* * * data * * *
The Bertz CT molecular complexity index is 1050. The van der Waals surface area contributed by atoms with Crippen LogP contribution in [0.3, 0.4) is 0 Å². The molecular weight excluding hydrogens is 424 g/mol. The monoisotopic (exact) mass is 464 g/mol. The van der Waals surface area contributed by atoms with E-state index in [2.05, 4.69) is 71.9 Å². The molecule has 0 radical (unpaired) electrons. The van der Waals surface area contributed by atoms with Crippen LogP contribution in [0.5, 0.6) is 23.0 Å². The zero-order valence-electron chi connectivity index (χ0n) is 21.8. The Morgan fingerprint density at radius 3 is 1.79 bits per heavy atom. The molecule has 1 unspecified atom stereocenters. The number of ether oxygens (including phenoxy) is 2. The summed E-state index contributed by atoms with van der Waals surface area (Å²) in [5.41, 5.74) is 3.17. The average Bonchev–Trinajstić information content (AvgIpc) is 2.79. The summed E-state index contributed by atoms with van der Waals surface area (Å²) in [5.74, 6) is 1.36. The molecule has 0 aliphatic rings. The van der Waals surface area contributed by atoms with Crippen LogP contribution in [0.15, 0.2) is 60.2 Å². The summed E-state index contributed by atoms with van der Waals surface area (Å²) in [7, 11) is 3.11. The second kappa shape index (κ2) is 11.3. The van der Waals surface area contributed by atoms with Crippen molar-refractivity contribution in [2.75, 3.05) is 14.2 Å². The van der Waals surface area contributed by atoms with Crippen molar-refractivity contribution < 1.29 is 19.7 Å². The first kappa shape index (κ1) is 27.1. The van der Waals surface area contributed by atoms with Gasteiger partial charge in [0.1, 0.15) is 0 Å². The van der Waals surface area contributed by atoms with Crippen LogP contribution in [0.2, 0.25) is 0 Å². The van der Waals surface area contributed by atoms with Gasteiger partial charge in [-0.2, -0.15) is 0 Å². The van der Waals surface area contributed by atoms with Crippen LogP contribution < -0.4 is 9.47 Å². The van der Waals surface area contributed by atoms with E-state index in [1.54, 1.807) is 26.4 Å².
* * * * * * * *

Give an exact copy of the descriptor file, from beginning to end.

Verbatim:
The Bertz CT molecular complexity index is 1050. The van der Waals surface area contributed by atoms with Crippen LogP contribution in [0.3, 0.4) is 0 Å². The molecular weight excluding hydrogens is 424 g/mol. The monoisotopic (exact) mass is 464 g/mol. The van der Waals surface area contributed by atoms with E-state index in [2.05, 4.69) is 71.9 Å². The molecule has 0 radical (unpaired) electrons. The van der Waals surface area contributed by atoms with Crippen LogP contribution in [0.5, 0.6) is 23.0 Å². The zero-order valence-electron chi connectivity index (χ0n) is 21.8. The Morgan fingerprint density at radius 3 is 1.79 bits per heavy atom. The molecule has 1 unspecified atom stereocenters. The number of ether oxygens (including phenoxy) is 2. The summed E-state index contributed by atoms with van der Waals surface area (Å²) in [5.41, 5.74) is 3.17. The average Bonchev–Trinajstić information content (AvgIpc) is 2.79. The summed E-state index contributed by atoms with van der Waals surface area (Å²) in [5.74, 6) is 1.36. The molecule has 0 aliphatic rings. The van der Waals surface area contributed by atoms with Crippen LogP contribution in [0.15, 0.2) is 60.2 Å². The summed E-state index contributed by atoms with van der Waals surface area (Å²) in [7, 11) is 3.11. The second kappa shape index (κ2) is 11.3. The van der Waals surface area contributed by atoms with Crippen molar-refractivity contribution in [2.75, 3.05) is 14.2 Å². The van der Waals surface area contributed by atoms with Crippen molar-refractivity contribution < 1.29 is 19.7 Å². The first kappa shape index (κ1) is 27.1. The van der Waals surface area contributed by atoms with Gasteiger partial charge in [0.1, 0.15) is 0 Å². The van der Waals surface area contributed by atoms with Crippen LogP contribution in [0.2, 0.25) is 0 Å². The van der Waals surface area contributed by atoms with Gasteiger partial charge in [-0.2, -0.15) is 0 Å². The van der Waals surface area contributed by atoms with Crippen LogP contribution < -0.4 is 9.47 Å². The van der Waals surface area contributed by atoms with E-state index in [1.54, 1.807) is 26.4 Å².